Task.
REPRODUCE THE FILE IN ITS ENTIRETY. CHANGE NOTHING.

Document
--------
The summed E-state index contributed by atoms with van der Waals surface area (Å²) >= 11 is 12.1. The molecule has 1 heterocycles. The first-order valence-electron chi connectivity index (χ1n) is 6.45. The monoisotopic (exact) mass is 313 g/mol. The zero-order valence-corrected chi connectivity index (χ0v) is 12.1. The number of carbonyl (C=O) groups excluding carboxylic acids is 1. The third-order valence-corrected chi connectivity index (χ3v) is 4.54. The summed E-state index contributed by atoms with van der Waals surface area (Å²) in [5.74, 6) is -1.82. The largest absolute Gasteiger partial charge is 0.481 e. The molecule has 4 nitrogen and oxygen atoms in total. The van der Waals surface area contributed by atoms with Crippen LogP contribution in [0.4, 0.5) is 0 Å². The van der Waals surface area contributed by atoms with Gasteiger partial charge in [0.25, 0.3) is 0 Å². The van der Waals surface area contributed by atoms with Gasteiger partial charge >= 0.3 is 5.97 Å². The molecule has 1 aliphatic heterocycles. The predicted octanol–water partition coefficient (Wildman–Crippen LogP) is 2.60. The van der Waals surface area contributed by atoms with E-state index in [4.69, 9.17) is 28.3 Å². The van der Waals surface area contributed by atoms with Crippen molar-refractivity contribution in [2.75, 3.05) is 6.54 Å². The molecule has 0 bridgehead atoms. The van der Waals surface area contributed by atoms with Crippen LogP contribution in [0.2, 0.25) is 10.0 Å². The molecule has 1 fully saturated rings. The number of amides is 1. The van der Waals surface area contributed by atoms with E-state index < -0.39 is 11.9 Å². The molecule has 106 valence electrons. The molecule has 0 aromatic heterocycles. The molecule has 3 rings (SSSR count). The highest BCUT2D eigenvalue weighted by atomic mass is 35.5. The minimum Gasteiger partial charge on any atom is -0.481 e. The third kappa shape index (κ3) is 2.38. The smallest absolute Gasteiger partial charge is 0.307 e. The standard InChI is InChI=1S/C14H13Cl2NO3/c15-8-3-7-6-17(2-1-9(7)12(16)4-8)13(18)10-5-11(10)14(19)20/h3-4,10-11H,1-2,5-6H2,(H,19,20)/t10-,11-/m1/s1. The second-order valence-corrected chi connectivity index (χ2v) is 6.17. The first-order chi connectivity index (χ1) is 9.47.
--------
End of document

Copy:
The summed E-state index contributed by atoms with van der Waals surface area (Å²) >= 11 is 12.1. The molecule has 1 heterocycles. The first-order valence-electron chi connectivity index (χ1n) is 6.45. The monoisotopic (exact) mass is 313 g/mol. The zero-order valence-corrected chi connectivity index (χ0v) is 12.1. The number of carbonyl (C=O) groups excluding carboxylic acids is 1. The third-order valence-corrected chi connectivity index (χ3v) is 4.54. The summed E-state index contributed by atoms with van der Waals surface area (Å²) in [5.74, 6) is -1.82. The largest absolute Gasteiger partial charge is 0.481 e. The molecule has 4 nitrogen and oxygen atoms in total. The van der Waals surface area contributed by atoms with Crippen LogP contribution in [0.4, 0.5) is 0 Å². The van der Waals surface area contributed by atoms with Gasteiger partial charge in [0.25, 0.3) is 0 Å². The van der Waals surface area contributed by atoms with Gasteiger partial charge >= 0.3 is 5.97 Å². The molecule has 1 aliphatic heterocycles. The predicted octanol–water partition coefficient (Wildman–Crippen LogP) is 2.60. The van der Waals surface area contributed by atoms with E-state index in [4.69, 9.17) is 28.3 Å². The van der Waals surface area contributed by atoms with Crippen molar-refractivity contribution in [2.75, 3.05) is 6.54 Å². The molecule has 0 bridgehead atoms. The van der Waals surface area contributed by atoms with Crippen LogP contribution in [0.2, 0.25) is 10.0 Å². The molecule has 1 fully saturated rings. The number of amides is 1. The van der Waals surface area contributed by atoms with E-state index < -0.39 is 11.9 Å². The molecule has 106 valence electrons. The molecule has 0 aromatic heterocycles. The molecule has 3 rings (SSSR count). The highest BCUT2D eigenvalue weighted by atomic mass is 35.5. The minimum Gasteiger partial charge on any atom is -0.481 e. The third kappa shape index (κ3) is 2.38. The smallest absolute Gasteiger partial charge is 0.307 e. The standard InChI is InChI=1S/C14H13Cl2NO3/c15-8-3-7-6-17(2-1-9(7)12(16)4-8)13(18)10-5-11(10)14(19)20/h3-4,10-11H,1-2,5-6H2,(H,19,20)/t10-,11-/m1/s1. The second-order valence-corrected chi connectivity index (χ2v) is 6.17. The first-order chi connectivity index (χ1) is 9.47.